Most importantly, heat pumps burn no fossil fuels when powered by clean energy. Thanks to the solar panels on our roof and wind electricity we receive through our independent supplier Arcadia Power when solar output dips, our family and countless others across NH are able to radically reduce our carbon footprint and cut costs.
Although proponents of Granite Bridge are right to argue that burning natural gas is less polluting locally than burning oil or coal, the environmental impacts of fracking in nearby states and the safety risks to NH communities along the pipeline route cannot be overlooked. What’s more, the growing evidence of methane leaks associated with extracting and transmitting gas over millions of miles of pipe has led the United Nations and top scientific organizations to strongly discourage its use. This is especially true because methane is 86 times more potent than carbon dioxide at trapping heat and warming our planet over a 20-year period, meaning even a very low leak rate renders gas no better than oil or coal for the climate.
Even if every leak in every pipe and processing facility was immediately fixed, as I have no doubt Liberty Utilities seeks to do in its territory, the climate-warming impacts of burning natural gas far exceed those of efficient electric heating as fossil fuel power plants are increasingly replaced with local renewable energy from wind, water, and sun in the coming years. The sooner NH joins its neighboring states in setting robust Renewable Portfolio Standards, the sooner these benefits will be realized in the Granite State.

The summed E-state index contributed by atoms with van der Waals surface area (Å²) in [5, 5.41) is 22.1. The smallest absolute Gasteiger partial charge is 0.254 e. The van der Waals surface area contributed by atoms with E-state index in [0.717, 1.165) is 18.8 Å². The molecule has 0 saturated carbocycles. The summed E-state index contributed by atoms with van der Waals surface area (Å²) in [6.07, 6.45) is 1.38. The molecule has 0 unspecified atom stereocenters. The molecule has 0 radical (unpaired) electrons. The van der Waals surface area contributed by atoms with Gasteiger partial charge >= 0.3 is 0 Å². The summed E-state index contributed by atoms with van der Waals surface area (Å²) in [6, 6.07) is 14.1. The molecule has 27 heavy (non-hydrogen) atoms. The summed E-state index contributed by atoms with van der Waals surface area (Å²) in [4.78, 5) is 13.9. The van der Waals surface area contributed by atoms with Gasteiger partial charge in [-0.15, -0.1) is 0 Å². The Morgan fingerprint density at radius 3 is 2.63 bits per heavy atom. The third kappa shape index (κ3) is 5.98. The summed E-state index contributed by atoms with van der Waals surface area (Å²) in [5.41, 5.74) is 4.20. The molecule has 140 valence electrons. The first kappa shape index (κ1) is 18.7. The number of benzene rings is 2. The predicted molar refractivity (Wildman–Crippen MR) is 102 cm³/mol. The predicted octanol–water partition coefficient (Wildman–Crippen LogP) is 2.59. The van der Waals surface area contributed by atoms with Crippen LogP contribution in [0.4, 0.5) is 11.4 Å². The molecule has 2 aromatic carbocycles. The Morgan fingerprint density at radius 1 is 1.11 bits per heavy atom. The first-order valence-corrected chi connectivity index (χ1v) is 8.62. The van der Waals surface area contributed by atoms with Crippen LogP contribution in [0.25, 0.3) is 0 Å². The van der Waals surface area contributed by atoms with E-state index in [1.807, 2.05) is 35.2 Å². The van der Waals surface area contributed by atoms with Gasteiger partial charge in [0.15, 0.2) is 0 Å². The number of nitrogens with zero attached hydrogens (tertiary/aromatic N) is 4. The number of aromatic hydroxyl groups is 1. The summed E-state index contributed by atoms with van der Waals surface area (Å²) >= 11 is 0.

What about the cost? Analysis by the Rocky Mountain Institute (RMI) and other independent bodies finds that installing air-source heat pumps in new homes with current insulation standards is less expensive from the start than installing the latest ducted gas furnace systems and conventional AC. For existing homes with ductwork, installing a gas furnace to replace the existing oil or propane burner will likely cost less than a heat pump retrofit like ours – until you factor in the public ratepayer cost of adding and maintaining new gas service. Add the tens of billions of dollars US taxpayers spend each year subsidizing fossil fuels and there’s no comparison.
What’s more, investing in heat pumps, solar, and weatherization would result in thousands of good-paying jobs right here in NH, as neighboring states have shown – far more than the 330 construction jobs and 15 operating jobs promised in connection with Granite Bridge. Indeed, Liberty Utilities is already proving the potential these clean tech solutions have for NH through its innovative energy efficiency and beneficial electrification programs.
Is it any wonder millions of American homes now rely on heat pumps for heating and cooling year-round, and thousands more units are being installed annually in the Granite State?
Whether your goal is cost or comfort, clean air or a healthy climate, the data clearly show that New Hampshire does not need another multi-decade investment in technologies of the past. Rather than a Granite Bridge to nowhere, policy makers should build the clean energy future our children demand before it is too late.
Dan Weeks works on clean energy and lives in Nashua with his wife and kids.